Frozen for two months, the demobilization of Colombia’s militias took a step forward Monday with the surrender of 1,923 paramilitary fighters and a large arsenal of weapons, including two helicopters.
The action by members of the Central Bolivar group of the United Self-Defense Forces of Colombia was the second-largest since the demobilization process began in June 2003. About 13,000 paramilitary soldiers have promised to give up fighting. Roughly 8,000 remain in uniform.
The nation has been riven by factional warfare for more than four decades. Leftist guerrilla forces such as the Revolutionary Armed Forces of Colombia, or FARC, have battled government and paramilitary armies, the latter initially financed by farmers, cattlemen and businessmen.
Now, guerrillas and rightist paramilitaries fight to control Colombia’s multibillion-dollar drug-trafficking industry. The national army, which is funded in part by $600 million in annual U.S. aid, fights both of them.
The demobilization of paramilitary forces is a key element in President Alvaro Uribe’s strategy to end the civil war. Uribe hopes to complete it by mid-February, then turn his attention to defeating the FARC, which has refused to negotiate with the national government.
The other main insurgent army, the National Liberation Army, known by its Spanish initials ELN, has expressed interest in a negotiated settlement and held preliminary talks with Colombian officials in Havana on Monday.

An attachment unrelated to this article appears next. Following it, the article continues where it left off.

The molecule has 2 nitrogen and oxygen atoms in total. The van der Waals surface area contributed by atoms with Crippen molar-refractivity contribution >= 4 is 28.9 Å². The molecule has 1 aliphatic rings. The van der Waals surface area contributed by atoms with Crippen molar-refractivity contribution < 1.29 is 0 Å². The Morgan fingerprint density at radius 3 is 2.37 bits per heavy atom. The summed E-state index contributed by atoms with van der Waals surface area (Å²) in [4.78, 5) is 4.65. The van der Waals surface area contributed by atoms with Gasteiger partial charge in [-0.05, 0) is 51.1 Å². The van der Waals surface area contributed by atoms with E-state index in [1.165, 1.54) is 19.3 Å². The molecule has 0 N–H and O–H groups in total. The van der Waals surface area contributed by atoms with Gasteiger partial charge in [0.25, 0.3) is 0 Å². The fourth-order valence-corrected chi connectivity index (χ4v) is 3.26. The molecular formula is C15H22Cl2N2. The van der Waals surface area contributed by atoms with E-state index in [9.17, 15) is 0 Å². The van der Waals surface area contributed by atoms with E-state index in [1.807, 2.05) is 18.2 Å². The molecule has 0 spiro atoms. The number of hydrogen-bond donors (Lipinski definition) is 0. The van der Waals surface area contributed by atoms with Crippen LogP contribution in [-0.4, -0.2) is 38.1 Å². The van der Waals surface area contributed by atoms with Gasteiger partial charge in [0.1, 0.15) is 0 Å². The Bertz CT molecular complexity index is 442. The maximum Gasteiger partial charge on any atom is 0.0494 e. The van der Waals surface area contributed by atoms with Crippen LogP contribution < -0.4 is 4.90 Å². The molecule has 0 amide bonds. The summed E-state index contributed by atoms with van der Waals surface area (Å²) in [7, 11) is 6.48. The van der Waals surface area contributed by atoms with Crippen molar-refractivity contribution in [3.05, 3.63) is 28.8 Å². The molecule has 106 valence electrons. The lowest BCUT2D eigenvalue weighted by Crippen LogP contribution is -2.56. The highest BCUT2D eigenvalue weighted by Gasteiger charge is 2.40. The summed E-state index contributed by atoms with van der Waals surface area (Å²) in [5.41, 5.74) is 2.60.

In exchange for laying down their arms, the paramilitary fighters are entitled to a $168 monthly stipend, housing, healthcare and schooling. Fighters who surrendered Monday will be relocated to 120 towns and given new identities, said Juan David Angel, who heads the Interior Ministry’s program for bringing the militia members back into society.
Demobilization ground to a halt in October, after the government abruptly moved a captured paramilitary leader from one prison to another. The armed groups feared that the leader, Diego Fernando Murillo, would be extradited to the United States.
U.S. officials have asked for the extradition of several paramilitary leaders, including Murillo, to face drug charges. The paramilitary organizations agreed to the peace process on condition that none would be extradited.
Angel said the government was able to convince paramilitary leaders that none would be extradited as long as they kept their agreement to disavow violence, confess to past crimes and renounce illicit assets.
The leaders are subject to trial after the demobilization deadline of Feb. 15, but Uribe has offered them reduced sentences in exchange for their cooperation.